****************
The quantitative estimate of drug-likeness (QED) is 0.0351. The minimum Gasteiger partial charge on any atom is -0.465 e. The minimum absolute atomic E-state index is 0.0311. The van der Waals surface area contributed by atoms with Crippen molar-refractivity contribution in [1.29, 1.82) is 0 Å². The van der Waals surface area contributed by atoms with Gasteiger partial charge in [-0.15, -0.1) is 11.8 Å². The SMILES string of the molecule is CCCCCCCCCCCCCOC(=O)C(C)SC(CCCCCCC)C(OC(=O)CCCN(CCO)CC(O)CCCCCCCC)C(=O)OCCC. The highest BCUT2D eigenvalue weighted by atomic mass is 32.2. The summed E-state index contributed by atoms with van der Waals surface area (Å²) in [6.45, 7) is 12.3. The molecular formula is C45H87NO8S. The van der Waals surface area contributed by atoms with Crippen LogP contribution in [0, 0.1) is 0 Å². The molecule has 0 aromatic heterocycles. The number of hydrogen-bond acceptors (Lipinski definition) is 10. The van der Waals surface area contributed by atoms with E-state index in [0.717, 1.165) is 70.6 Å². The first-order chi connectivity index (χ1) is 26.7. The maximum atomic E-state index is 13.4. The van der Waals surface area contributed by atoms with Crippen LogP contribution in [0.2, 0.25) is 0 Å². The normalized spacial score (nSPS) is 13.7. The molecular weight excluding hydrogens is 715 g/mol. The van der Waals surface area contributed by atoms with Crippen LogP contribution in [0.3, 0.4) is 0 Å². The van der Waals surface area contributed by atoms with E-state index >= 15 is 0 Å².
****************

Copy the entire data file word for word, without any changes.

The quantitative estimate of drug-likeness (QED) is 0.0351. The minimum Gasteiger partial charge on any atom is -0.465 e. The minimum absolute atomic E-state index is 0.0311. The van der Waals surface area contributed by atoms with Crippen molar-refractivity contribution in [1.29, 1.82) is 0 Å². The van der Waals surface area contributed by atoms with Gasteiger partial charge in [-0.15, -0.1) is 11.8 Å². The SMILES string of the molecule is CCCCCCCCCCCCCOC(=O)C(C)SC(CCCCCCC)C(OC(=O)CCCN(CCO)CC(O)CCCCCCCC)C(=O)OCCC. The highest BCUT2D eigenvalue weighted by atomic mass is 32.2. The summed E-state index contributed by atoms with van der Waals surface area (Å²) in [6.45, 7) is 12.3. The molecular formula is C45H87NO8S. The van der Waals surface area contributed by atoms with Crippen LogP contribution in [0, 0.1) is 0 Å². The molecule has 0 aromatic heterocycles. The number of hydrogen-bond acceptors (Lipinski definition) is 10. The van der Waals surface area contributed by atoms with E-state index in [0.717, 1.165) is 70.6 Å². The first-order chi connectivity index (χ1) is 26.7. The maximum atomic E-state index is 13.4. The van der Waals surface area contributed by atoms with Crippen LogP contribution in [0.2, 0.25) is 0 Å². The normalized spacial score (nSPS) is 13.7. The molecular weight excluding hydrogens is 715 g/mol. The van der Waals surface area contributed by atoms with Crippen LogP contribution in [0.3, 0.4) is 0 Å². The van der Waals surface area contributed by atoms with E-state index >= 15 is 0 Å².